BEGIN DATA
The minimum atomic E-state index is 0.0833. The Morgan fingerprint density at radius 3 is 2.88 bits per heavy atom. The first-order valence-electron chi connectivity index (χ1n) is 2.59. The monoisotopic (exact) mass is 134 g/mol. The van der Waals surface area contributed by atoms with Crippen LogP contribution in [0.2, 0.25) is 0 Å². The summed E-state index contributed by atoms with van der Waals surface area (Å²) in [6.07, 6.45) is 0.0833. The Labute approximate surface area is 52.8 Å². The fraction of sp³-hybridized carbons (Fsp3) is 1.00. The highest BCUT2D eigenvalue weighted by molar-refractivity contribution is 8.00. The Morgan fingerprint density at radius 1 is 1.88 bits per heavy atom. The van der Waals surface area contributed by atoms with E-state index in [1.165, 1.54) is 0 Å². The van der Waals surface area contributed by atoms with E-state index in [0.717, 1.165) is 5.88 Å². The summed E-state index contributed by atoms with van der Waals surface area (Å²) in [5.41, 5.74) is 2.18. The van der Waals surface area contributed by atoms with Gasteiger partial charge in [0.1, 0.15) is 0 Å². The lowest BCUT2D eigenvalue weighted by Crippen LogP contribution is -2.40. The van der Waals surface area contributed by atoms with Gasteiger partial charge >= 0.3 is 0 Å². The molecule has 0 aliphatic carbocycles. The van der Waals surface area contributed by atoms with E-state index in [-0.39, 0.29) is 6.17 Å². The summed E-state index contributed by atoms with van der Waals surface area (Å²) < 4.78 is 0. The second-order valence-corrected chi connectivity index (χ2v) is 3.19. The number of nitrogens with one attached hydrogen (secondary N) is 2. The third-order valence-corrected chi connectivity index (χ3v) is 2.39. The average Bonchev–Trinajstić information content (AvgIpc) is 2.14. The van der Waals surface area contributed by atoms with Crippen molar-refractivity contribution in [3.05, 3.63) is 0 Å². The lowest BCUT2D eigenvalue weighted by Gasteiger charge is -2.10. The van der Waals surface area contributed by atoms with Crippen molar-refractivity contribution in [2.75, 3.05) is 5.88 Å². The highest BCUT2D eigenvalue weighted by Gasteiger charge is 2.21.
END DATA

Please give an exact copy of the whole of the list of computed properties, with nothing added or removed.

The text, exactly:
The minimum atomic E-state index is 0.0833. The Morgan fingerprint density at radius 3 is 2.88 bits per heavy atom. The first-order valence-electron chi connectivity index (χ1n) is 2.59. The monoisotopic (exact) mass is 134 g/mol. The van der Waals surface area contributed by atoms with Crippen LogP contribution in [0.2, 0.25) is 0 Å². The summed E-state index contributed by atoms with van der Waals surface area (Å²) in [6.07, 6.45) is 0.0833. The Labute approximate surface area is 52.8 Å². The fraction of sp³-hybridized carbons (Fsp3) is 1.00. The highest BCUT2D eigenvalue weighted by molar-refractivity contribution is 8.00. The Morgan fingerprint density at radius 1 is 1.88 bits per heavy atom. The van der Waals surface area contributed by atoms with E-state index in [1.165, 1.54) is 0 Å². The van der Waals surface area contributed by atoms with E-state index in [0.717, 1.165) is 5.88 Å². The summed E-state index contributed by atoms with van der Waals surface area (Å²) in [5.41, 5.74) is 2.18. The van der Waals surface area contributed by atoms with Gasteiger partial charge in [0.1, 0.15) is 0 Å². The lowest BCUT2D eigenvalue weighted by Crippen LogP contribution is -2.40. The van der Waals surface area contributed by atoms with Gasteiger partial charge >= 0.3 is 0 Å². The molecule has 0 aliphatic carbocycles. The van der Waals surface area contributed by atoms with E-state index in [-0.39, 0.29) is 6.17 Å². The summed E-state index contributed by atoms with van der Waals surface area (Å²) < 4.78 is 0. The second-order valence-corrected chi connectivity index (χ2v) is 3.19. The number of nitrogens with one attached hydrogen (secondary N) is 2. The third-order valence-corrected chi connectivity index (χ3v) is 2.39. The average Bonchev–Trinajstić information content (AvgIpc) is 2.14. The van der Waals surface area contributed by atoms with Crippen molar-refractivity contribution in [3.05, 3.63) is 0 Å². The lowest BCUT2D eigenvalue weighted by Gasteiger charge is -2.10. The van der Waals surface area contributed by atoms with Crippen molar-refractivity contribution in [2.75, 3.05) is 5.88 Å². The highest BCUT2D eigenvalue weighted by Gasteiger charge is 2.21.